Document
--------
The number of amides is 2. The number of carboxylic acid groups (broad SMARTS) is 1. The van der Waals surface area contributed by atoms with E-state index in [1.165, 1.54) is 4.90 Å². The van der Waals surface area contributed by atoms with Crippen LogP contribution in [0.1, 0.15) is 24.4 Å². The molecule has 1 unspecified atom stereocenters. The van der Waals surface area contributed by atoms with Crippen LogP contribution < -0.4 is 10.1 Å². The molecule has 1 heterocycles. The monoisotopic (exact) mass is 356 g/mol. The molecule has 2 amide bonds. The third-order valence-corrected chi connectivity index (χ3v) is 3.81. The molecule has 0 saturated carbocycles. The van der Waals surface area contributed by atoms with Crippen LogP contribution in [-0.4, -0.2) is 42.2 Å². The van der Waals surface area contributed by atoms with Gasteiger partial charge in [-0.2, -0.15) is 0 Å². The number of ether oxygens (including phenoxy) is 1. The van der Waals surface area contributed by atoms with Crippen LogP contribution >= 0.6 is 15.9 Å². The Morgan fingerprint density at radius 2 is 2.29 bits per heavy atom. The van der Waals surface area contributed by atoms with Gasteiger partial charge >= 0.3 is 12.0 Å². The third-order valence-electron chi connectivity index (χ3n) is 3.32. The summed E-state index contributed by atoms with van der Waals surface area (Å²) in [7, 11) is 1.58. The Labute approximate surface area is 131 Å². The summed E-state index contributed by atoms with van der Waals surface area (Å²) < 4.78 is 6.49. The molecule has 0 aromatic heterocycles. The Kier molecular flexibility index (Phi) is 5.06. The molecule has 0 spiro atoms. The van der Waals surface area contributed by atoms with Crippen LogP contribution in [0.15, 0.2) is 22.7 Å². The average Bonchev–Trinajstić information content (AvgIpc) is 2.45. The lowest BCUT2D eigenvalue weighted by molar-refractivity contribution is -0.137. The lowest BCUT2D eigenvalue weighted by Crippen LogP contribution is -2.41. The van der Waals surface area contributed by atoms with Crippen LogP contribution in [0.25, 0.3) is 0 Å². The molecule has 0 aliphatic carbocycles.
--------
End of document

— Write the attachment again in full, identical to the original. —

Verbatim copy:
The number of amides is 2. The number of carboxylic acid groups (broad SMARTS) is 1. The van der Waals surface area contributed by atoms with E-state index in [1.165, 1.54) is 4.90 Å². The van der Waals surface area contributed by atoms with Crippen LogP contribution in [0.1, 0.15) is 24.4 Å². The molecule has 1 unspecified atom stereocenters. The van der Waals surface area contributed by atoms with Crippen LogP contribution < -0.4 is 10.1 Å². The molecule has 1 heterocycles. The monoisotopic (exact) mass is 356 g/mol. The molecule has 2 amide bonds. The third-order valence-corrected chi connectivity index (χ3v) is 3.81. The molecule has 0 saturated carbocycles. The van der Waals surface area contributed by atoms with Crippen LogP contribution in [-0.4, -0.2) is 42.2 Å². The van der Waals surface area contributed by atoms with Gasteiger partial charge in [-0.2, -0.15) is 0 Å². The number of ether oxygens (including phenoxy) is 1. The van der Waals surface area contributed by atoms with Crippen LogP contribution >= 0.6 is 15.9 Å². The Morgan fingerprint density at radius 2 is 2.29 bits per heavy atom. The van der Waals surface area contributed by atoms with Gasteiger partial charge >= 0.3 is 12.0 Å². The third-order valence-electron chi connectivity index (χ3n) is 3.32. The summed E-state index contributed by atoms with van der Waals surface area (Å²) in [7, 11) is 1.58. The Labute approximate surface area is 131 Å². The summed E-state index contributed by atoms with van der Waals surface area (Å²) < 4.78 is 6.49. The molecule has 0 aromatic heterocycles. The Kier molecular flexibility index (Phi) is 5.06. The molecule has 0 spiro atoms. The van der Waals surface area contributed by atoms with Crippen LogP contribution in [0.15, 0.2) is 22.7 Å². The average Bonchev–Trinajstić information content (AvgIpc) is 2.45. The lowest BCUT2D eigenvalue weighted by molar-refractivity contribution is -0.137. The lowest BCUT2D eigenvalue weighted by Crippen LogP contribution is -2.41. The van der Waals surface area contributed by atoms with Crippen LogP contribution in [0.25, 0.3) is 0 Å². The molecule has 0 aliphatic carbocycles.